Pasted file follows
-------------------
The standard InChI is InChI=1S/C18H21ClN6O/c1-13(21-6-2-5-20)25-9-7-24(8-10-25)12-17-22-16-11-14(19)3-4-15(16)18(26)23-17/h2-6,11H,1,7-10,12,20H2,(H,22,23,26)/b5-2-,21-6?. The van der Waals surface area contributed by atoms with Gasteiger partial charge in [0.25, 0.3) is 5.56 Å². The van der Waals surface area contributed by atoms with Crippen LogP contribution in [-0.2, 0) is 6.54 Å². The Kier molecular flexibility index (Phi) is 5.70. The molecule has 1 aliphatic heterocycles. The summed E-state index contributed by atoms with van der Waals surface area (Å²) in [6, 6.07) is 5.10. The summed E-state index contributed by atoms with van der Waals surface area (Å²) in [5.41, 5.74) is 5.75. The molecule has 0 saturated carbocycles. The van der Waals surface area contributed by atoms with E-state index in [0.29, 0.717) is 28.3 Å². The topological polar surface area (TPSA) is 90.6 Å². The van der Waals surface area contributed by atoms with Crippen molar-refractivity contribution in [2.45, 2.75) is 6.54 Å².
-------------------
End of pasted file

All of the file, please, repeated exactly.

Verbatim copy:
The standard InChI is InChI=1S/C18H21ClN6O/c1-13(21-6-2-5-20)25-9-7-24(8-10-25)12-17-22-16-11-14(19)3-4-15(16)18(26)23-17/h2-6,11H,1,7-10,12,20H2,(H,22,23,26)/b5-2-,21-6?. The van der Waals surface area contributed by atoms with Gasteiger partial charge in [0.25, 0.3) is 5.56 Å². The van der Waals surface area contributed by atoms with Crippen LogP contribution in [-0.2, 0) is 6.54 Å². The Kier molecular flexibility index (Phi) is 5.70. The molecule has 1 aliphatic heterocycles. The summed E-state index contributed by atoms with van der Waals surface area (Å²) in [6, 6.07) is 5.10. The summed E-state index contributed by atoms with van der Waals surface area (Å²) in [5.41, 5.74) is 5.75. The molecule has 0 saturated carbocycles. The van der Waals surface area contributed by atoms with E-state index in [0.29, 0.717) is 28.3 Å². The topological polar surface area (TPSA) is 90.6 Å². The van der Waals surface area contributed by atoms with Crippen molar-refractivity contribution in [2.45, 2.75) is 6.54 Å².